So I’ll just — I’ll do the IFRS 16 thing first. If you look at the assets, we have a — what is now called a right-of-use asset of $16 million. Now that’s basically going to — that will basically amortize on a straight-line basis over the period of the current leases we have. That wasn’t there last year. And we also have a lease liability balance of $17.1 million, and that reflects essentially the discounted payments in the future of the lease payments we’ll be making.

So that — and if you look at the actual financial statements themselves, the right-of-use asset depreciation goes through the depreciation expense and the lease liability — interest on the lease liability goes to the finance expenses. So as you would have seen from other clients and investors — investments, the P&L is starting to become a bit hard to understand.

Now on top of that, we had the Uni-span acquisition. So you’ll see that property, plant and equipment from the Uni-span acquisition has increased by around $25 million, plus we’ve had the CapEx from the current year. Working capital, we had receivables from Uni-span went up, trade credits went up and inventory went up by about $2 million from Uni-span. This is — what we’ve taken up in Uni-span at the moment is the interim acquisition. This will be trued up in June as well. But at this point in time, there’s neither goodwill nor any sort of bargain purchase price. So essentially, a fair value of Uni-span is what we essentially have paid for it.

Now what’s also worth pointing out on the balance sheet is in other payables. You’ll see that’s gone from $4.4 million to $7.1 million. That reflects both the deferred acquisition costs of Uni-span of $5 million or discounted $5 million less the first deferred payment for Natform we made of $2.25 million.

Now also, you’ll notice on the balance sheet, which I think I mentioned before, the loans and borrowings have gone from $7 million to $23 million. That increase is almost entirely the Uni-span 13.7 — the $13 million acquisition line facility we got, plus the increase in equipment finance. But importantly, our net cash/debt has gone from $3.6 million at the end of June to $17.4 million in December. So our gearing has gone from 7% to 24%. However, this will start declining relatively fast because the $13.75 million at the facility we have for Uni-span is paid down over 4 years, essentially $290,000 per month. So that will start coming down. And as we mentioned before, this increase in debt has basically been setting us up for the growth in the future. So from a CapEx point view and the acquisition point of view.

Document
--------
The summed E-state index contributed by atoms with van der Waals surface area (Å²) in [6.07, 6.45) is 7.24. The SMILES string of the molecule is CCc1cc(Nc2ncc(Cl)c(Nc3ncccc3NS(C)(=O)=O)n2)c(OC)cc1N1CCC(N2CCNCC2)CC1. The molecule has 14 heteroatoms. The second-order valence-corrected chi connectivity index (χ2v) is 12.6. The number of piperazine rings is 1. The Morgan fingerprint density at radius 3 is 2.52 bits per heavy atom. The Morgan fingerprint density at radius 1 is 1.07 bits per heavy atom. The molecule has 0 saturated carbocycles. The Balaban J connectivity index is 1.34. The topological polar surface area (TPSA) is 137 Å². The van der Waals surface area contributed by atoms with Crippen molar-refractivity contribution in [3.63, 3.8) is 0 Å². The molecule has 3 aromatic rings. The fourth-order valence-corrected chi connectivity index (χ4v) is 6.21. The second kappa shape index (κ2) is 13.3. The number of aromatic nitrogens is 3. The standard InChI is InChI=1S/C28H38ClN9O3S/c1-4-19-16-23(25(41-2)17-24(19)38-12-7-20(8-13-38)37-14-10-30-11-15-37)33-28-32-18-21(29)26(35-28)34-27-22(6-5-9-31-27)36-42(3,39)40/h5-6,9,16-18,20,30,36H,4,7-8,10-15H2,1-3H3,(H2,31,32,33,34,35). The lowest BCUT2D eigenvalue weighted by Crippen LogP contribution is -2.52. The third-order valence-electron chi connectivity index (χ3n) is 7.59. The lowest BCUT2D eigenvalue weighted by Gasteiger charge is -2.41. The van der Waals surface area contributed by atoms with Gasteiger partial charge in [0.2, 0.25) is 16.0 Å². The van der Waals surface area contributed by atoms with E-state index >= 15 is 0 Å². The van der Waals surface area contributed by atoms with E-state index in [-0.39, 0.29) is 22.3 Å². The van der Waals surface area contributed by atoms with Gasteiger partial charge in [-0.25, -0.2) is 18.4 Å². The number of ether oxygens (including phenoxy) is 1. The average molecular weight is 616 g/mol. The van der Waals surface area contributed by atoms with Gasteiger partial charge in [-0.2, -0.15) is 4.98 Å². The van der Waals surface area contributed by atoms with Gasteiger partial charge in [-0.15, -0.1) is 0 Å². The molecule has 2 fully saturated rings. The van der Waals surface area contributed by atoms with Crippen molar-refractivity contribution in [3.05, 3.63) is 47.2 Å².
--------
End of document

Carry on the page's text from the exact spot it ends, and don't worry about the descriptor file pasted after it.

Now I’ll move over to Slide 23, which is our cash flow. As we’ve gone through before, the way we look at actual operating and cash profit and from what we pay our dividends out of is essentially underlying EBITDA less our maintenance capital, basically to keep our current fleet. So our operating cash profit for the current 6 months was $4.4 million, and that’s what we’re comparing our dividend of approximately — of the $0.007 plus franking credit. Now our cash flow from operations was $5.9 million. And how this is calculated is essentially our cash per — our statutory cash of $4.3 million in cash flow plus our property, plant and equipment, ex hire sales of $1.6 million. So the way we look at ex hire sales is just part of our business and operations. So our cash flow from operations is $5.9 million.